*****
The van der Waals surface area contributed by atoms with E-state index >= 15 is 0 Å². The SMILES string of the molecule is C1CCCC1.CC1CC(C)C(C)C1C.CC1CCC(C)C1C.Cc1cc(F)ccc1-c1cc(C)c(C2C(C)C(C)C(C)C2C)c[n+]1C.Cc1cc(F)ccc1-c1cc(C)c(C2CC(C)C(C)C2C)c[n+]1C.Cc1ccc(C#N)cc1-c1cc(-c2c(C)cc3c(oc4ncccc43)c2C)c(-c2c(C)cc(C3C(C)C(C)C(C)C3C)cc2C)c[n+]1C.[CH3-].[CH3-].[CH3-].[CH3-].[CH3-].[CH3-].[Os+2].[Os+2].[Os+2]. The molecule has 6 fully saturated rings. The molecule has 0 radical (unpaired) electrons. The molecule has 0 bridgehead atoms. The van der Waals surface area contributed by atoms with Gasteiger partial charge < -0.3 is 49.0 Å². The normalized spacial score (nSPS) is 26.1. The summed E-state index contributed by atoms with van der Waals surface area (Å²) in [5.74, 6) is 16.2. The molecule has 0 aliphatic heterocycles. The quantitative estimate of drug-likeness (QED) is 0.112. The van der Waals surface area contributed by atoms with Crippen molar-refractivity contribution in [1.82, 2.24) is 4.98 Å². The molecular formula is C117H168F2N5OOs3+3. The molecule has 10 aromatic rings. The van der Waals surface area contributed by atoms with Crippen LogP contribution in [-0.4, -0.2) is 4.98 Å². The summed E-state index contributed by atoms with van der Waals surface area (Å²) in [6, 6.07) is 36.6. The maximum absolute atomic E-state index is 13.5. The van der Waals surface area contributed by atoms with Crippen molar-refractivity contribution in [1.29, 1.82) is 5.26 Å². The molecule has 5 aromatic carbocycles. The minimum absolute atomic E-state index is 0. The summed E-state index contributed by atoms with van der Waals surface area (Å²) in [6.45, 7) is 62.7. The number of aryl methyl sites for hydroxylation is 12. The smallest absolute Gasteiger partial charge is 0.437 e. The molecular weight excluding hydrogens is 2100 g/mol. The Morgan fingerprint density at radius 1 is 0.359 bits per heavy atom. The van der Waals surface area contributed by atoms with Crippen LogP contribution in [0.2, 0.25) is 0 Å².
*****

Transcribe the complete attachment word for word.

The van der Waals surface area contributed by atoms with E-state index >= 15 is 0 Å². The SMILES string of the molecule is C1CCCC1.CC1CC(C)C(C)C1C.CC1CCC(C)C1C.Cc1cc(F)ccc1-c1cc(C)c(C2C(C)C(C)C(C)C2C)c[n+]1C.Cc1cc(F)ccc1-c1cc(C)c(C2CC(C)C(C)C2C)c[n+]1C.Cc1ccc(C#N)cc1-c1cc(-c2c(C)cc3c(oc4ncccc43)c2C)c(-c2c(C)cc(C3C(C)C(C)C(C)C3C)cc2C)c[n+]1C.[CH3-].[CH3-].[CH3-].[CH3-].[CH3-].[CH3-].[Os+2].[Os+2].[Os+2]. The molecule has 6 fully saturated rings. The molecule has 0 radical (unpaired) electrons. The molecule has 0 bridgehead atoms. The van der Waals surface area contributed by atoms with Gasteiger partial charge < -0.3 is 49.0 Å². The normalized spacial score (nSPS) is 26.1. The summed E-state index contributed by atoms with van der Waals surface area (Å²) in [5.74, 6) is 16.2. The molecule has 0 aliphatic heterocycles. The quantitative estimate of drug-likeness (QED) is 0.112. The van der Waals surface area contributed by atoms with Crippen molar-refractivity contribution in [1.82, 2.24) is 4.98 Å². The molecular formula is C117H168F2N5OOs3+3. The molecule has 10 aromatic rings. The van der Waals surface area contributed by atoms with Crippen LogP contribution in [-0.4, -0.2) is 4.98 Å². The summed E-state index contributed by atoms with van der Waals surface area (Å²) in [6, 6.07) is 36.6. The maximum absolute atomic E-state index is 13.5. The van der Waals surface area contributed by atoms with Crippen molar-refractivity contribution in [1.29, 1.82) is 5.26 Å². The molecule has 5 aromatic carbocycles. The minimum absolute atomic E-state index is 0. The summed E-state index contributed by atoms with van der Waals surface area (Å²) in [6.45, 7) is 62.7. The number of aryl methyl sites for hydroxylation is 12. The smallest absolute Gasteiger partial charge is 0.437 e. The molecular weight excluding hydrogens is 2100 g/mol. The Morgan fingerprint density at radius 1 is 0.359 bits per heavy atom. The van der Waals surface area contributed by atoms with Crippen LogP contribution in [0.2, 0.25) is 0 Å².